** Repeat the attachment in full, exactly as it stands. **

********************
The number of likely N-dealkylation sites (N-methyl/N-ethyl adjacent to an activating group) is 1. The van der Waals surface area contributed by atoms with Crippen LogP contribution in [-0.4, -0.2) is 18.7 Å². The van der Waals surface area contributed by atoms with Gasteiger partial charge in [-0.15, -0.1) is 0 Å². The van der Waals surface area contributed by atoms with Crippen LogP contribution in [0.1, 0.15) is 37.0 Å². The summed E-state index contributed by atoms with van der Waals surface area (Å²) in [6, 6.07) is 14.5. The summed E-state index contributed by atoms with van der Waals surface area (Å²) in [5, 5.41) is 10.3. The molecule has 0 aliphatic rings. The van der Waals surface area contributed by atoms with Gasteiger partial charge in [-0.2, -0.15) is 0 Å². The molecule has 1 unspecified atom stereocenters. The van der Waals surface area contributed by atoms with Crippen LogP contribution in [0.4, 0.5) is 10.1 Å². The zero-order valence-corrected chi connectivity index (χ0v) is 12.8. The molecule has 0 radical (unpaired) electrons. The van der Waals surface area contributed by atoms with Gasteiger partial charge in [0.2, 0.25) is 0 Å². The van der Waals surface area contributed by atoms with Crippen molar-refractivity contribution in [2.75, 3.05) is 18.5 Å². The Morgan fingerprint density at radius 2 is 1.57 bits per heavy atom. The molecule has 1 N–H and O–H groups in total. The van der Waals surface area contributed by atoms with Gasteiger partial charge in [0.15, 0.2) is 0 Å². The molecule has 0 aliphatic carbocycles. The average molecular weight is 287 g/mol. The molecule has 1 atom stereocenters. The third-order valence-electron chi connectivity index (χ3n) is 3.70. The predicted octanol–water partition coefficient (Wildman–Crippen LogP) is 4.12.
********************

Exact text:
The number of likely N-dealkylation sites (N-methyl/N-ethyl adjacent to an activating group) is 1. The van der Waals surface area contributed by atoms with Crippen LogP contribution in [-0.4, -0.2) is 18.7 Å². The van der Waals surface area contributed by atoms with Gasteiger partial charge in [-0.15, -0.1) is 0 Å². The van der Waals surface area contributed by atoms with Crippen LogP contribution in [0.1, 0.15) is 37.0 Å². The summed E-state index contributed by atoms with van der Waals surface area (Å²) in [6, 6.07) is 14.5. The summed E-state index contributed by atoms with van der Waals surface area (Å²) in [5, 5.41) is 10.3. The molecule has 0 aliphatic rings. The van der Waals surface area contributed by atoms with Gasteiger partial charge in [-0.2, -0.15) is 0 Å². The molecule has 1 unspecified atom stereocenters. The van der Waals surface area contributed by atoms with Crippen LogP contribution in [0.4, 0.5) is 10.1 Å². The zero-order valence-corrected chi connectivity index (χ0v) is 12.8. The molecule has 0 radical (unpaired) electrons. The van der Waals surface area contributed by atoms with Gasteiger partial charge in [0.2, 0.25) is 0 Å². The van der Waals surface area contributed by atoms with Crippen molar-refractivity contribution in [2.75, 3.05) is 18.5 Å². The Morgan fingerprint density at radius 2 is 1.57 bits per heavy atom. The molecule has 1 N–H and O–H groups in total. The van der Waals surface area contributed by atoms with Gasteiger partial charge in [0.15, 0.2) is 0 Å². The molecule has 0 aliphatic carbocycles. The average molecular weight is 287 g/mol. The molecule has 1 atom stereocenters. The third-order valence-electron chi connectivity index (χ3n) is 3.70. The predicted octanol–water partition coefficient (Wildman–Crippen LogP) is 4.12.